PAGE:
Oh how bout we not do it, but just say we did? That saves everybody some time. Here we have Rawss bragging about being 2 characters of fiction, and 1 real-live person – an actor – whose specialty is playing characters of fiction. They say change makes you wanna hustle. I say Rawss needs to change and stop preaching to me about the rules of the hustle because he knows not of what he speaks. When it comes to the hustle, I’d go to Nino for turkey-pass-ing-out lessons, Pacino for advice on the acting hustle. Rawss would probably offer “Don’t get high off your own supply” regarding the businessman hustle, which of course he will have stolen from Robert Loggia, who was playing a character of fiction and whose words were not his own – they were written for him by Oliver Stone. I believe there is a pattern emerging here.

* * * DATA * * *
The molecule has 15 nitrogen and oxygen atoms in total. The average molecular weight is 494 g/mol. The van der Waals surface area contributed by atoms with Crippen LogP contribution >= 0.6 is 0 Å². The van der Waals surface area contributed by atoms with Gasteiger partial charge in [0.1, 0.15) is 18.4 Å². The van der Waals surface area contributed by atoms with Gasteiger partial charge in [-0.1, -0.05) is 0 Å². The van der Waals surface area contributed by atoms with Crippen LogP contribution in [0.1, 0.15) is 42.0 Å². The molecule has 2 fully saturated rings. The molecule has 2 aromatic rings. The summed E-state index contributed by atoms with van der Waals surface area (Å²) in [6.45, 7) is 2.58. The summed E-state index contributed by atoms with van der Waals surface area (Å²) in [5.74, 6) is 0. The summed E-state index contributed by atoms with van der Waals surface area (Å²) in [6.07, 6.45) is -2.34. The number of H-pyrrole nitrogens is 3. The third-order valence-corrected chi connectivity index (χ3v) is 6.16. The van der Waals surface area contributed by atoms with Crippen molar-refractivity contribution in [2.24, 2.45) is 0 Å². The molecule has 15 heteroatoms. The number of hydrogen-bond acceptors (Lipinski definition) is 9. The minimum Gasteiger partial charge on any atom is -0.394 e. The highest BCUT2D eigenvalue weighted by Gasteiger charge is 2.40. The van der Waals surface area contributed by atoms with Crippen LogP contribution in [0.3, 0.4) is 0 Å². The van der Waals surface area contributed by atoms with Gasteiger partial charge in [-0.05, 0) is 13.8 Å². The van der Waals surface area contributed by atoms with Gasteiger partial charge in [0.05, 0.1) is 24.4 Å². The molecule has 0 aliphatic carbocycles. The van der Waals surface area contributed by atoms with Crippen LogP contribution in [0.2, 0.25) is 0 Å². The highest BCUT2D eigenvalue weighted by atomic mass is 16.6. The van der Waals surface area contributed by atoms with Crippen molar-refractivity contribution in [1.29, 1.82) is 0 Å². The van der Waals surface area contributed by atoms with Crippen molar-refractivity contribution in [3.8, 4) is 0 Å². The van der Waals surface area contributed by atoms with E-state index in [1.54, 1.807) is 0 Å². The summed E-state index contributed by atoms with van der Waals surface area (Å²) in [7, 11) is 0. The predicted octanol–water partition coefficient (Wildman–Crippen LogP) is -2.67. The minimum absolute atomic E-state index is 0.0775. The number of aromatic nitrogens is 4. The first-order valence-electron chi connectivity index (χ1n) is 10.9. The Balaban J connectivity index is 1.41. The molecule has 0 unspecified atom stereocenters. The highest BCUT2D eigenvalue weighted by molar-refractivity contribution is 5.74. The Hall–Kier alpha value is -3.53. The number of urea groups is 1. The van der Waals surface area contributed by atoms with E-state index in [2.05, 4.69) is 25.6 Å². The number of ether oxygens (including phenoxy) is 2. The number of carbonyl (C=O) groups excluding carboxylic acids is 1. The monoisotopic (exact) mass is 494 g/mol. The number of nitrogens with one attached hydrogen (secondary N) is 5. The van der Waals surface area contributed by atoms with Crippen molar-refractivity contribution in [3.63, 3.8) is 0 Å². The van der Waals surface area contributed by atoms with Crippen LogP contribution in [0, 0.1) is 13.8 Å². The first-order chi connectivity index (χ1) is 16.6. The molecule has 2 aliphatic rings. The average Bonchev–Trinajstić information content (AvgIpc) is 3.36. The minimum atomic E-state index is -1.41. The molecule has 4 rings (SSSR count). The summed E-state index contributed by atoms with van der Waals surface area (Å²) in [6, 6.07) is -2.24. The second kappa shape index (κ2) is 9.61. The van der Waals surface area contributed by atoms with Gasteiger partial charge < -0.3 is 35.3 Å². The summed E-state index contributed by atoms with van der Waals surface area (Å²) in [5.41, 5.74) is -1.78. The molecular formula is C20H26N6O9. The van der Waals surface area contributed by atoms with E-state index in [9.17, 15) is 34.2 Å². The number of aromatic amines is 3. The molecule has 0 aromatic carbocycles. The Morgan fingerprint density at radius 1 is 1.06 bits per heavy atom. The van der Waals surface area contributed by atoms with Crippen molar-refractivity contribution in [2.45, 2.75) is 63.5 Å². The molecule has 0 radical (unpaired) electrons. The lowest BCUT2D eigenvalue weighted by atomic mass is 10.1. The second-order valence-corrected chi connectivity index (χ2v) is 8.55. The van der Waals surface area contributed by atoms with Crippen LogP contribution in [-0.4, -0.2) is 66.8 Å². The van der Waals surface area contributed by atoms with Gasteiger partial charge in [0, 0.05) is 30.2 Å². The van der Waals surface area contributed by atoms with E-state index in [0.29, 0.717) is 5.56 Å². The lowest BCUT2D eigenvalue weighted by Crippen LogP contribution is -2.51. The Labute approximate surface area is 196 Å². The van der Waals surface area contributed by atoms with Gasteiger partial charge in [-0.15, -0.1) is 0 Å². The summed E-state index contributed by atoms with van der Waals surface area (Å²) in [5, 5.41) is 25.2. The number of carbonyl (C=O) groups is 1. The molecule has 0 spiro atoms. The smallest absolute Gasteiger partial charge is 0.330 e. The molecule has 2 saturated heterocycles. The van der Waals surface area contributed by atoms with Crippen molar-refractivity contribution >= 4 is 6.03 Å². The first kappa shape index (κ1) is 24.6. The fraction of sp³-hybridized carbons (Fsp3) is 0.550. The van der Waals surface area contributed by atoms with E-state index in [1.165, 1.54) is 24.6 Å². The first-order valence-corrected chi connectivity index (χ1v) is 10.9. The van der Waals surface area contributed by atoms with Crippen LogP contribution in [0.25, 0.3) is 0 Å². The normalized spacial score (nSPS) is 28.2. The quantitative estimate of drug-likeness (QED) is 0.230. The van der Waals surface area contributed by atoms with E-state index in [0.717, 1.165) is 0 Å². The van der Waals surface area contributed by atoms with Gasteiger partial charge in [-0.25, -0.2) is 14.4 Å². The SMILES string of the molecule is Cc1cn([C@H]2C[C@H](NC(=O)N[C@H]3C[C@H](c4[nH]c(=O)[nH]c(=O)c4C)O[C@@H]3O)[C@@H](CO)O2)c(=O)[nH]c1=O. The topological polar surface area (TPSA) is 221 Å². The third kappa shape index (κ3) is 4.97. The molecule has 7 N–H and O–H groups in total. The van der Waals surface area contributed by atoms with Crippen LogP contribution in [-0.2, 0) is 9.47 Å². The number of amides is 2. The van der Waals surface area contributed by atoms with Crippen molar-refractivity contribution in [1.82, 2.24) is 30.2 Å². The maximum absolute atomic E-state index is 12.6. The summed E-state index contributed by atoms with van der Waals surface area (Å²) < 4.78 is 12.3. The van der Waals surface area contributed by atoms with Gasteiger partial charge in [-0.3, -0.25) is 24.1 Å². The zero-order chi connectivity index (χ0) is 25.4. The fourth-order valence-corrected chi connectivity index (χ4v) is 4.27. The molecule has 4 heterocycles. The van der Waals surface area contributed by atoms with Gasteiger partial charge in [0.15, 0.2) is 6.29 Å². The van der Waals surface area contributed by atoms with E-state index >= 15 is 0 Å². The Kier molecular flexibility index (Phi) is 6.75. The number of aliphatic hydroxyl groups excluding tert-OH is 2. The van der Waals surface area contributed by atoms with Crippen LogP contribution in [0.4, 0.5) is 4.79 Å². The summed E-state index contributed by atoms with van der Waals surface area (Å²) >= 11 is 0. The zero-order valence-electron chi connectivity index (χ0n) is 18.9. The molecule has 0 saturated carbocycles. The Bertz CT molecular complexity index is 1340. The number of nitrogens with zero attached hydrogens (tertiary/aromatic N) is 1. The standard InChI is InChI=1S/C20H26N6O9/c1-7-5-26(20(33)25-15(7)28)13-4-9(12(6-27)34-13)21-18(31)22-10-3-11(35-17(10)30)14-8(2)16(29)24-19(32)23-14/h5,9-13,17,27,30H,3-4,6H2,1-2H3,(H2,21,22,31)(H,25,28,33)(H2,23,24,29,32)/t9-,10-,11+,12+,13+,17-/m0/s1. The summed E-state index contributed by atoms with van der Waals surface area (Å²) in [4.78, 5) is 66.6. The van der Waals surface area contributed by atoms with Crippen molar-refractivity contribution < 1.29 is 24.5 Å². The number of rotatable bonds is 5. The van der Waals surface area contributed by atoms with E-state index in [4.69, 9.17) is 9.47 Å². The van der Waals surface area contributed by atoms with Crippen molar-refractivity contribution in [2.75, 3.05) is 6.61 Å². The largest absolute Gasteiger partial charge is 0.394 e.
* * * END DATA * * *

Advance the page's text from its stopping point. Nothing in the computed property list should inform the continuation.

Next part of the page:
5. Mayor of Dade County.
(“For Da Low”)
Oh really? THE mayor of Miami-Dade County? Funny meeting you here, Carlos Gimenez! I had no idea you had a side hustle as a big fat rapper with an identity problem! Must be nice to have so much free time on your hands, but I’d like to remind you that he people of Miami elected you to get down to business. Now get the fuck to work on your promises to make public transportation more reliable and fix the financial woes at Jackson Health System. I mean it, mister.
6. “With the her-ion , n—a I’m Lebron/Quarter millie for my car, and thats on the Qu’ran.”
Lebron? The basketball player with no personality and the crazy mom?
You can’t possibly be referring to the dude who came up short in the “finals” and is currently “without a ring,” can you? Nice comparison, genius.